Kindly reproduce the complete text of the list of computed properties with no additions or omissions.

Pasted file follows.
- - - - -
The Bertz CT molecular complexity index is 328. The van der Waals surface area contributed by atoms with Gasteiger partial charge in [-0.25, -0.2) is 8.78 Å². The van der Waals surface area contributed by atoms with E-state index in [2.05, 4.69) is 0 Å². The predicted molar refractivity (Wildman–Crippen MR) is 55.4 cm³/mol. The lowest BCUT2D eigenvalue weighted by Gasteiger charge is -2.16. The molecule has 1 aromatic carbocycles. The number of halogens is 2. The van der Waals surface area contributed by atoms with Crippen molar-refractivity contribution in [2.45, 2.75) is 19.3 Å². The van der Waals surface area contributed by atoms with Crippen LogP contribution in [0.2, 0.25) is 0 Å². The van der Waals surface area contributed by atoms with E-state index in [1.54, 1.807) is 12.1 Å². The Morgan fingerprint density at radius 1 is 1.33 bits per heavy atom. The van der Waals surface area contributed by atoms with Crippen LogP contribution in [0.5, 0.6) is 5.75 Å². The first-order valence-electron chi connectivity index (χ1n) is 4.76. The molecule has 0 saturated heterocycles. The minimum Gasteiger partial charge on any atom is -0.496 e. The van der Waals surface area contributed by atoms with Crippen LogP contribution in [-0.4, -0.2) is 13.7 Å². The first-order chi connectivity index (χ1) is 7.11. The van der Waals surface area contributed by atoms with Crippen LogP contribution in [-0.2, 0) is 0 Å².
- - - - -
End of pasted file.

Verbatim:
The Bertz CT molecular complexity index is 328. The van der Waals surface area contributed by atoms with Gasteiger partial charge in [-0.25, -0.2) is 8.78 Å². The van der Waals surface area contributed by atoms with E-state index in [2.05, 4.69) is 0 Å². The predicted molar refractivity (Wildman–Crippen MR) is 55.4 cm³/mol. The lowest BCUT2D eigenvalue weighted by Gasteiger charge is -2.16. The molecule has 1 aromatic carbocycles. The number of halogens is 2. The van der Waals surface area contributed by atoms with Crippen molar-refractivity contribution in [2.45, 2.75) is 19.3 Å². The van der Waals surface area contributed by atoms with Crippen LogP contribution in [0.2, 0.25) is 0 Å². The van der Waals surface area contributed by atoms with E-state index in [1.54, 1.807) is 12.1 Å². The Morgan fingerprint density at radius 1 is 1.33 bits per heavy atom. The van der Waals surface area contributed by atoms with Crippen LogP contribution in [0.5, 0.6) is 5.75 Å². The first-order valence-electron chi connectivity index (χ1n) is 4.76. The molecule has 0 saturated heterocycles. The minimum Gasteiger partial charge on any atom is -0.496 e. The van der Waals surface area contributed by atoms with Crippen LogP contribution in [-0.4, -0.2) is 13.7 Å². The first-order chi connectivity index (χ1) is 7.11. The van der Waals surface area contributed by atoms with Crippen LogP contribution in [-0.2, 0) is 0 Å².